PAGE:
Gounod's death took place at his house in St. Cloud, 1893, after a period of declining health following a paralytic stroke. At the time he was in the act of putting away a requiem to which he had just added some finishing touches, and which was to be performed that winter in Paris. In this respect his end has been compared to that of his adored Mozart. All France paid the highest tribute to his remains, and Queen Victoria telegraphed a message of sorrow and sympathy to the composer's wife. In June, 1907, a bronze bust of Gounod was unveiled at St.  Cloud with appropriate speeches, including one by Saint-Saens, and also music selected from the composer's works, given by various singers from the Grand Opera.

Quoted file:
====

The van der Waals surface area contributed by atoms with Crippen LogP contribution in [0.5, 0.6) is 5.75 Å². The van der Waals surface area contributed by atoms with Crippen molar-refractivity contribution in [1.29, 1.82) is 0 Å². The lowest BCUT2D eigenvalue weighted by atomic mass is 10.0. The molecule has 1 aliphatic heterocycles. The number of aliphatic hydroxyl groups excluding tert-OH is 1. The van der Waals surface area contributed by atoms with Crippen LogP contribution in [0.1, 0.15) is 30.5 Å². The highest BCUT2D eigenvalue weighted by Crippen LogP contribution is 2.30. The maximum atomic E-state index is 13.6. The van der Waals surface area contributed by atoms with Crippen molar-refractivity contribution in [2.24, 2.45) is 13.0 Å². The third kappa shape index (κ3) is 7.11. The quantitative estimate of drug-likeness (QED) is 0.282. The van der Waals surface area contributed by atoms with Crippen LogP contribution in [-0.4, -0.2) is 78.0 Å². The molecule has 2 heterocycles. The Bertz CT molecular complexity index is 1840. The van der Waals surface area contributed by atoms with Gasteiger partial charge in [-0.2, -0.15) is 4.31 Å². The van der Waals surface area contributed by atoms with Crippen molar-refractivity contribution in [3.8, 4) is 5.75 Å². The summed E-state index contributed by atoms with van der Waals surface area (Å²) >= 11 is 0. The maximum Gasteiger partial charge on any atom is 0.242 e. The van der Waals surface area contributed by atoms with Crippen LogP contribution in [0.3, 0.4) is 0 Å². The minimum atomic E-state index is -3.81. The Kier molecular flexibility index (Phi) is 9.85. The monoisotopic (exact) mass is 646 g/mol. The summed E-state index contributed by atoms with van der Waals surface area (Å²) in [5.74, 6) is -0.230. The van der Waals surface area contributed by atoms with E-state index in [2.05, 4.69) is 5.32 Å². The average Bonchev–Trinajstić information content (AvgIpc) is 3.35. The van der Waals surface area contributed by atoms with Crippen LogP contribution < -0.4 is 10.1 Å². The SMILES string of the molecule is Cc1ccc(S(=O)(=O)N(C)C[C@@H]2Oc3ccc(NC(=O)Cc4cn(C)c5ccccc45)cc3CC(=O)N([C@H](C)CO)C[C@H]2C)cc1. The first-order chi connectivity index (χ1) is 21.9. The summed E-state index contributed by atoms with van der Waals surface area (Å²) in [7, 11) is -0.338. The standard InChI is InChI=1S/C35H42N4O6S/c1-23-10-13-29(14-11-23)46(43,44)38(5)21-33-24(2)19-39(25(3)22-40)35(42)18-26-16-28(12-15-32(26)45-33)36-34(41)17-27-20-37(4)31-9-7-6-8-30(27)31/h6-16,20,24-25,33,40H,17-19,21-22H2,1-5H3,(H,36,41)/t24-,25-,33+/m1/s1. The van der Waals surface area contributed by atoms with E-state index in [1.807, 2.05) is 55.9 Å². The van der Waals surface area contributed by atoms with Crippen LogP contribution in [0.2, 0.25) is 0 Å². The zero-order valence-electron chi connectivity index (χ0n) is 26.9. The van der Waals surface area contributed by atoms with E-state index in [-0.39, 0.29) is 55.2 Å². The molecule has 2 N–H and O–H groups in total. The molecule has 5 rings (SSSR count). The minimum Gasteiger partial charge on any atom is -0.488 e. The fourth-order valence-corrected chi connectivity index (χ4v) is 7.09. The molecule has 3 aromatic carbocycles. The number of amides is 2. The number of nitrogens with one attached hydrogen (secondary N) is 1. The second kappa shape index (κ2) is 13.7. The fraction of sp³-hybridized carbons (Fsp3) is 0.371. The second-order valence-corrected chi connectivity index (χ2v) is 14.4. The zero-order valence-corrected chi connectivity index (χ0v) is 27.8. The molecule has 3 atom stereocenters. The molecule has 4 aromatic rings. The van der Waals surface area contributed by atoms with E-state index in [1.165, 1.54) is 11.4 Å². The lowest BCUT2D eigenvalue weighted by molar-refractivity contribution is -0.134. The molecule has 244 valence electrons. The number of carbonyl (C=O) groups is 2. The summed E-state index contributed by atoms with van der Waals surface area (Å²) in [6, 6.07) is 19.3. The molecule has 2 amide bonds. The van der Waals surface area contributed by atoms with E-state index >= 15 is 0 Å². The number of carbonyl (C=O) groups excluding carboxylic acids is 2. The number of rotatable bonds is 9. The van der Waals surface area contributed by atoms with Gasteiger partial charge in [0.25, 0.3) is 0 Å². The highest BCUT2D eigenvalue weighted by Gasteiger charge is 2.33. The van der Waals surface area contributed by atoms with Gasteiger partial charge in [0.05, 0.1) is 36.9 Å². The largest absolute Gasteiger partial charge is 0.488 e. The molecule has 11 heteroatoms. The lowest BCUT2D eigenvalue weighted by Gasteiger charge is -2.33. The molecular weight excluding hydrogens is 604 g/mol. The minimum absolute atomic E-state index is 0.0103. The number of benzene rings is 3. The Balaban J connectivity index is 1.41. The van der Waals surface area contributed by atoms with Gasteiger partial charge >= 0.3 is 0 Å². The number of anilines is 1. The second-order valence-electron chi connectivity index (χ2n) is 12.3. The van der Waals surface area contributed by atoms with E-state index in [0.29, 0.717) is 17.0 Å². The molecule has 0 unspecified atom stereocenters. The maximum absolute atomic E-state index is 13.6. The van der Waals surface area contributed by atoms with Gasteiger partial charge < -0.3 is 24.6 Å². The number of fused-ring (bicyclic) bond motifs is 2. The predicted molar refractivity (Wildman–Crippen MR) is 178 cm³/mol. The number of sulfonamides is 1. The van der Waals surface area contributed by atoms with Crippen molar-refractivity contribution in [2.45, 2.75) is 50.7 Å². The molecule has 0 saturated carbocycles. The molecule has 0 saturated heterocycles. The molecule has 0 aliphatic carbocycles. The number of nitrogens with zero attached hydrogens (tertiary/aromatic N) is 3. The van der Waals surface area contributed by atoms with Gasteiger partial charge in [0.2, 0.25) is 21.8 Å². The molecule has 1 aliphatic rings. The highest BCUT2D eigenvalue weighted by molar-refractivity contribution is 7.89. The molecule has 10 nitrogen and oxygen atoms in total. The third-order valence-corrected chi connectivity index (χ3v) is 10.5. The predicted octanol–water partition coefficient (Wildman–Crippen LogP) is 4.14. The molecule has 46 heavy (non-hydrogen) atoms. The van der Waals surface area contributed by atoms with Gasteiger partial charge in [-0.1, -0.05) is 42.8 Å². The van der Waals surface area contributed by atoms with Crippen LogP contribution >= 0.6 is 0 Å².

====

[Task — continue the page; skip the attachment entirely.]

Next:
As a man, Gounod was warmly affectionate, winning many friends; enthusiastic rather than critical, fond of admiration and not entirely exempt from vanity, although his suavity and diplomacy prevented the foible from becoming obtrusive. He was a brilliant conversationalist, especially in his own tongue, although well versed in other languages, in literature, and many subjects beside music. In personal appearance his strong, compact figure and light hair resembled a German type, but his dark, keen eyes were unmistakably French. The portraits most frequently seen of him show a large, broad forehead, strongly marked features, softened by a kindly and intelligent expression, and a full white beard. Though nothing in his appearance would suggest a nervous organization, he was sensitive to an extreme, with a certain proportion of the feminine that is often found in men with the finest artistic natures. Hermann Klein says,   Gounod was one of the most fascinating men I have ever met His manner had a charm that was irresistible, and his kindly eyes would light up with a smile now tender, now humorous, that fixed itself ineffaceably upon the memory."